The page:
"sometimes simple feels more complicated" - yes! i screamed. finally, someone put words to the floaty thoughts that have filled my mind since our downsize. we sold our house almost exactly one year ago, along with all of our furniture (except for a bunk bed and a black file cabinet - things with zero sentimental value but for some unbeknownst reason, were the two things that made the cut), we live on the smallest income we've ever lived on, no retirement fund, with no assets (unless a 10 year old car counts?), and guess what? i have the exact same problems i had when we had all the stuff. i still think the grass is greener on the other side.
and so goes the human experience of depravity - wanting what we don't have. "we were made for contentment, but ever since Adam decided that God wasn't enough, contentment has been a problem for us all (-Trent Hunter, for The Gospel Coalition)." the good news is that Christ died for our discontent hearts, and one day, they will be made perfectly content again in His presence. so how do we live in this world, while longing for the next, and grapple with the discontentment that often fills our minds and lives?
we need to train our minds to believe that God is enough. one of the ways this plays out, is where our joy and happiness's lie. i think Christians (myself included) have exchanged the greatest of all joys, (JESUS!) for the lesser gifts he gives. Jonathan Edwards says, "every taste of beauty in this world is a drop from the ocean of divine beauty. every pleasure is an arrow pointing back to Him." so if we are living in a way that delights more in the gifts than the Giver of the good gifts, we are inevitably never going to be content. let's think about how we give thanks.
anyone can give thanks. sometimes it seems like we have adapted it as some form of salvation, or at least, the secret key to living life well. it's good to give thanks, don't get me wrong. the psalms are full of thanks amidst much lament. anyone can give thanks for their delicious hot beverage of the morning, for a pretty bouquet of flowers, a new house, a new car, health, happiness, new outfits, children, spouses, the whole gamut. because of common grace, silver linings can be found by anyone, anywhere.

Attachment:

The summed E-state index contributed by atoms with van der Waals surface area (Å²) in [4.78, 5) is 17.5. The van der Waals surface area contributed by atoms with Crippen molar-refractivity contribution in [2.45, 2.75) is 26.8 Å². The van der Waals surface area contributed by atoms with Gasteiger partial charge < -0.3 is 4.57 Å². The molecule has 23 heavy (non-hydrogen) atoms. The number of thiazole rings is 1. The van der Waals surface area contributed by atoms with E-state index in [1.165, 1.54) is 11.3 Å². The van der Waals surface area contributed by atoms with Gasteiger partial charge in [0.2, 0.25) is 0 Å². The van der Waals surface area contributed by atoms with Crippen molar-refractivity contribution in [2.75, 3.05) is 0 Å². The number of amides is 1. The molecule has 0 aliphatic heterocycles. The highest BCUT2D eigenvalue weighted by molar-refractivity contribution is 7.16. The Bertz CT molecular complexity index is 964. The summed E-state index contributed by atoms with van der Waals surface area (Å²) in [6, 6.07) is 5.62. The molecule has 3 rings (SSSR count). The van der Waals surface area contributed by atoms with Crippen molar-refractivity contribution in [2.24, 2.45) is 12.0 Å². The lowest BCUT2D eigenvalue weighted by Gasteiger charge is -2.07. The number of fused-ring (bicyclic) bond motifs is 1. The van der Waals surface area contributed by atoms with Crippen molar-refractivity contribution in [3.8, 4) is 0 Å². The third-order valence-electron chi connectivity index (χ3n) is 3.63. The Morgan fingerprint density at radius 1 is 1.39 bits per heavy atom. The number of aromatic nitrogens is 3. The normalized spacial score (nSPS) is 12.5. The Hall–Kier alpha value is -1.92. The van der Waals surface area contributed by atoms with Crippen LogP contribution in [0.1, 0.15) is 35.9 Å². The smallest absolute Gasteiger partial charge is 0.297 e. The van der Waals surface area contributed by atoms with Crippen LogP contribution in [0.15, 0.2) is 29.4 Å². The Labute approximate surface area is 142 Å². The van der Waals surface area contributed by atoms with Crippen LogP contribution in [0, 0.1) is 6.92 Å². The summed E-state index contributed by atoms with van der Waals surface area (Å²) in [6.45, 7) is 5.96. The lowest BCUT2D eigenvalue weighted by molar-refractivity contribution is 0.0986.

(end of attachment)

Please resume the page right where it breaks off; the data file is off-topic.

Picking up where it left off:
however, only believers can give thanks for the greatest gift of all, the Cross. not everyone can be grateful for eternity. not everyone can look to Jesus and know that whatever grief we're trying to cover by being thankful, will really be made new and no tear will be wasted. this is real hope. this is an eternal hope. i am afraid we're forgetting the riches we have in Christ and are instead trading them for the riches of this world, and really, there is no comparison.
i'm not saying to quit being thankful for the good earthly gifts God gives. i'm just saying there's much more to the story. and that bigger picture is what carries us through anything.
“It would seem that Our Lord finds our desires not too strong, but too weak. We are half-hearted creatures, fooling about with drink and sex and ambition when infinite joy is offered us, like an ignorant child who wants to go on making mud pies in a slum because he cannot imagine what is meant by the offer of a holiday at the sea. We are far too easily pleased.” - C.S. Lewis
Set your minds on things that are above, not on things that are on earth. -Colossians 3:2 ESV